Prostate Cancer Sexuality

Prostate cancer

Prostate Cancer Sexuality

A Brief Overview (prostate cancer sexuality):  After skin cancer, prostate cancer is the most common form of cancer diagnosed in men. In fact one in six men are estimated to be diagnosed with prostate cancer in their lifetime (www.pcf.org). The prostate plays a role in the reproductive system and is nearby many other important organs like the bladder, rectum, urethra and seminal vesicles. The cancer or the treatment of the cancer can often impact men’s sexual function. Depending on the stage of the cancer, prostate cancer may require a prostatectomy which is the removal of the prostate. A “radical prostatectomy” includes not only the removal of the prostate but of the seminal vesicles and vas deferens. Sometimes surrounding tissue or other organs like the testes also have to be removed as well. Prostate cancer can also be treated with hormone therapy, radiation therapy or chemotherapy. Each type of treatment has different side effects that can impact a man’s ability and desire to engage in sexual activity. Below are some of the treatment options for prostate cancer and how they can impact sexual functioning:

 Radical Prostatectomy  Prostate Cancer Sexuality: This type of treatment is usually used for early stage prostate cancer. A radical prostatectomy can cause impotence and incontinence, however newer techniques are reducing the likelihood of these issues occurring or being permanent. For instance, a nerve-sparing radical prostatectomy can reduce the chances of impotence and incontinence because neurovascular bundles are usually left intact. Another sexual side effect of this procedure is retrograde ejaculation, which is common if transurethral and transabdominal resections. If both the prostate and the seminal vesicles are removed, a man will experience “dry ejaculation” but can still experience orgasm.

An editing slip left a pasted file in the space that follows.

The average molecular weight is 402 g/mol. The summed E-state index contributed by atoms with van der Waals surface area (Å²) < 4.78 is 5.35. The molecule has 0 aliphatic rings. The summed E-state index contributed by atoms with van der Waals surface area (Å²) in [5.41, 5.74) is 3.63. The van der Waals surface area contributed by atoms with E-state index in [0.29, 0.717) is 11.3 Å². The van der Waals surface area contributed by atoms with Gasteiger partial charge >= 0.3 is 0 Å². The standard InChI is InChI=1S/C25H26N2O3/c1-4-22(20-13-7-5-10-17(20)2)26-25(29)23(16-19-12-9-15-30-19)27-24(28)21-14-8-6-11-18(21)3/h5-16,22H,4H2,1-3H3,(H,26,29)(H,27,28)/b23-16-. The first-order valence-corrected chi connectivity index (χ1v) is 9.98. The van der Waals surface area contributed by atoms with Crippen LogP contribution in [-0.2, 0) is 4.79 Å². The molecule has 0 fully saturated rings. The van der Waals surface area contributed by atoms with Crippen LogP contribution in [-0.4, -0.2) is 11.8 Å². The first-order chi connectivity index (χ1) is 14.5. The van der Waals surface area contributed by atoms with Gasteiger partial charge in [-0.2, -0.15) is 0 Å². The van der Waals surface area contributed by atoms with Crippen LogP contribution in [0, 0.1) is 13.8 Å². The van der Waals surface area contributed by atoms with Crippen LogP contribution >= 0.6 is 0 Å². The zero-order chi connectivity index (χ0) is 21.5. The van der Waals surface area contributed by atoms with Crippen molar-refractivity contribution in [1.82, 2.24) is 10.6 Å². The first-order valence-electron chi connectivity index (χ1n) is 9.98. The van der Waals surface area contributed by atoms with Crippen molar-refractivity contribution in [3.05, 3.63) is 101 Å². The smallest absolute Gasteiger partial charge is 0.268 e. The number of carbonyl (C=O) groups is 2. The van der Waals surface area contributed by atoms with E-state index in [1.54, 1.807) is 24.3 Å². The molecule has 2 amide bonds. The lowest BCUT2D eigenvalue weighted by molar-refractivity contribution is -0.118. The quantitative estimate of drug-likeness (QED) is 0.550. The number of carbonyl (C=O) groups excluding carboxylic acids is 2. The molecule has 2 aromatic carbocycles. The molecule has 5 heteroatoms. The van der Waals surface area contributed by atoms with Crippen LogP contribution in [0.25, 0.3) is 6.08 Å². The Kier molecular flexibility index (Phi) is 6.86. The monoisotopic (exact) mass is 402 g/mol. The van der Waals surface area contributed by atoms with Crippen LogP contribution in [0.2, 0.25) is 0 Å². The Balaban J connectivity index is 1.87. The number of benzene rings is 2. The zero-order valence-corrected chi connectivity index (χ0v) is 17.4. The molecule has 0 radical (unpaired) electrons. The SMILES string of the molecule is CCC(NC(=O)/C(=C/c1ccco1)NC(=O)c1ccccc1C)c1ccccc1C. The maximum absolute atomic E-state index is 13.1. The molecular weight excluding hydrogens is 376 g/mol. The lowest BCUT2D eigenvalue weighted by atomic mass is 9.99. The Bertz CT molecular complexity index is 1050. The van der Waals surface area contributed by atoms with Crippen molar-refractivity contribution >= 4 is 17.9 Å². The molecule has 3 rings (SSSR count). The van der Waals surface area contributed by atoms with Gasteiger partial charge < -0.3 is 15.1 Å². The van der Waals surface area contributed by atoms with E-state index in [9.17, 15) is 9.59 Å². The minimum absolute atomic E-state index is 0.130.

Radiation Therapy – Prostate Cancer Sexuality: This treatment involves the implantation of radiations seeds or the use of an external radiation beam. Radiation therapy can be used in early stages of prostate cancer, but is typically used when the patient is not a good candidate for surgery or when the cancer has spread to surrounding tissues or organs. The size of the radiation field is usually a strong indicator of the level of sexual dysfunction that might occur. Radiation therapy can cause damage to the pelvic region, sympathetic nerves and the testes. It can also cause low testosterone levels, impotence, incontinence, issues with bowel function and ejaculatory pain.

Hormonal Therapy – Prostate Cancer Sexuality : When the cancer has metastasizes hormonal therapy is typically used to manage the disease. This treatment disrupts androgens, which the cancer uses to grow. In both surgical and pharmaceutical methods of hormonal therapy, testosterone is decreased. Sexual related side effects of hormonal therapy include decreased sexual desire, incontinence and impotence. Other side effects that may impact a persons ability to desire or engage in sex include hot flashes, vomiting, diarrhea, nausea, bone pain and cardiovascular issues.